Cuba’s 12 to 20 Chair Reform: Can the Small Enterprise Sector Save the Cuban Economy?


The quasi-private restaurants in the Barrio Chino have enjoyed a cultural exemption from the controls placed on normal “paladars” or restaurants. They have faced no 12 chair size limitation. They emerged some time ago as dynamic, large, diverse and efficient restaurants – indeed, the best in Havana. They are a living example of what many sectors of the Cuban economy could become if the tight restrictions and toxic tax levels were all made more reasonable. This is not yet happening. (Photo by Arch Ritter  2008)

By Arch Ritter

In October 2010, Raul Castro’s Government increased the size limitation on private restaurants from 12 to 20 chairs. This was part of a broader reform package designed to shrink the state sector ultimately by about 1 million workers or 20% of the labour force and to re-absorb them into an expanding small enterprise sector. The 20 chair rule however is symbolic of the positive but timid character of the reforms undertaken so far.

This is an amazing and ironic reversal of fortune for Cuba’s private sector. Small enterprises were almost eliminated in the 1960s, were liberalized from 1993 to 1995 and then were stigmatized and contained by onerous regulations and taxation. Now they are supposed to save the economy, generating jobs, higher productivity and higher living standards than was possible under the old system. 9Raul apparently has even more faith in the small enterprise sector than I do!)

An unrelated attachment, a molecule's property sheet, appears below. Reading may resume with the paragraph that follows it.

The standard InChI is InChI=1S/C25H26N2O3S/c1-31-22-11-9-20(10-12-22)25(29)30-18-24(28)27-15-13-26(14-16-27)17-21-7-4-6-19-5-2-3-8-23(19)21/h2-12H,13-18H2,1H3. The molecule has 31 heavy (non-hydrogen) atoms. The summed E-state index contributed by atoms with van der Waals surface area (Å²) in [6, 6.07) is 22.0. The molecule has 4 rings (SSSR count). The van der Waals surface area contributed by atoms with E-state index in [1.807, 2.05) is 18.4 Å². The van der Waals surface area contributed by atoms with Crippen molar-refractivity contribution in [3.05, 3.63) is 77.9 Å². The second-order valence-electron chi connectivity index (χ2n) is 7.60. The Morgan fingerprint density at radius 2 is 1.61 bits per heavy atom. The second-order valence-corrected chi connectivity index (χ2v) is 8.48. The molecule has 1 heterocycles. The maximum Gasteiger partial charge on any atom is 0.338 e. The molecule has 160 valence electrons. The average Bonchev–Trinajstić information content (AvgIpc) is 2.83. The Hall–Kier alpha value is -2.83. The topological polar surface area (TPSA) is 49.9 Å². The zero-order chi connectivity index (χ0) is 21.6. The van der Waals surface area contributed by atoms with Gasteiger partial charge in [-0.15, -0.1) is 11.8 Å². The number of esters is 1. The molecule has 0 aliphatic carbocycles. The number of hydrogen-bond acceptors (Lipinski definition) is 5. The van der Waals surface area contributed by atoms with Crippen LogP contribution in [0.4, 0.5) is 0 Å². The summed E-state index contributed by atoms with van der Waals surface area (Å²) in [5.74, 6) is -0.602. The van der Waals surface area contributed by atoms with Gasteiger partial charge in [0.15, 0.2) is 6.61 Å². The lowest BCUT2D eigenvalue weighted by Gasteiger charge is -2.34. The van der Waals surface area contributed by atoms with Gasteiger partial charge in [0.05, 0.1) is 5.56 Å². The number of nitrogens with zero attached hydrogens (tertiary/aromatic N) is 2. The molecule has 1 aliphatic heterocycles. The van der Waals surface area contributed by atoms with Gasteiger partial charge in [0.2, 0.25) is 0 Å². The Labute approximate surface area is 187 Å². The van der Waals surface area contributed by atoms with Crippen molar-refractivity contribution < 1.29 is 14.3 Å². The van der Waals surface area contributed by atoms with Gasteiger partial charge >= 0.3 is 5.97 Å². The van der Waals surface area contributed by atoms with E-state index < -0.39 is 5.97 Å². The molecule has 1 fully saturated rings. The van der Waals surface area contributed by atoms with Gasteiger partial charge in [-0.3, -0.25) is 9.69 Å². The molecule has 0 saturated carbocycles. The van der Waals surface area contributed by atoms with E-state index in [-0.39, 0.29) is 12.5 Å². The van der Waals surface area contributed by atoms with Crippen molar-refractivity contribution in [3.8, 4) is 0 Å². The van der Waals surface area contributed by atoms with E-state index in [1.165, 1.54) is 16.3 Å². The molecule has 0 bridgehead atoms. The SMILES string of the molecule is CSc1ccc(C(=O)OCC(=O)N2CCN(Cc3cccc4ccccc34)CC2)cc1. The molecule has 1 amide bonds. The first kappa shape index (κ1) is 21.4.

Fidel Castro’s 50-year attempt to construct his own variety of “socialism” is being repudiated and abandoned by his own brother and by the Cuban Government. This is an obvious humiliation for Fidel, even though the genuflections in the media and official documents –  including even the “Linamientos” – continue.

Firing one million state sector workers looks risky and brutal. Hoping that they will somehow be absorbed in the small enterprise sector looks like wishful thinking. In other contexts this approach would be labeled “neo-liberal”! Will the laid-off workers have the abilities and aptitudes necessary to start their own businesses?

But the biggest question is whether the small enterprise sector can create 500,000 jobs by March 30 and ultimately one million new jobs. As of  November 28, half way through period when the lay-offs are to occur, only 45,000 new self-employment licenses had been issued, with 43% going to retirees rather than those in the labor force. This process is off to a slow start but perhaps it will accelerate.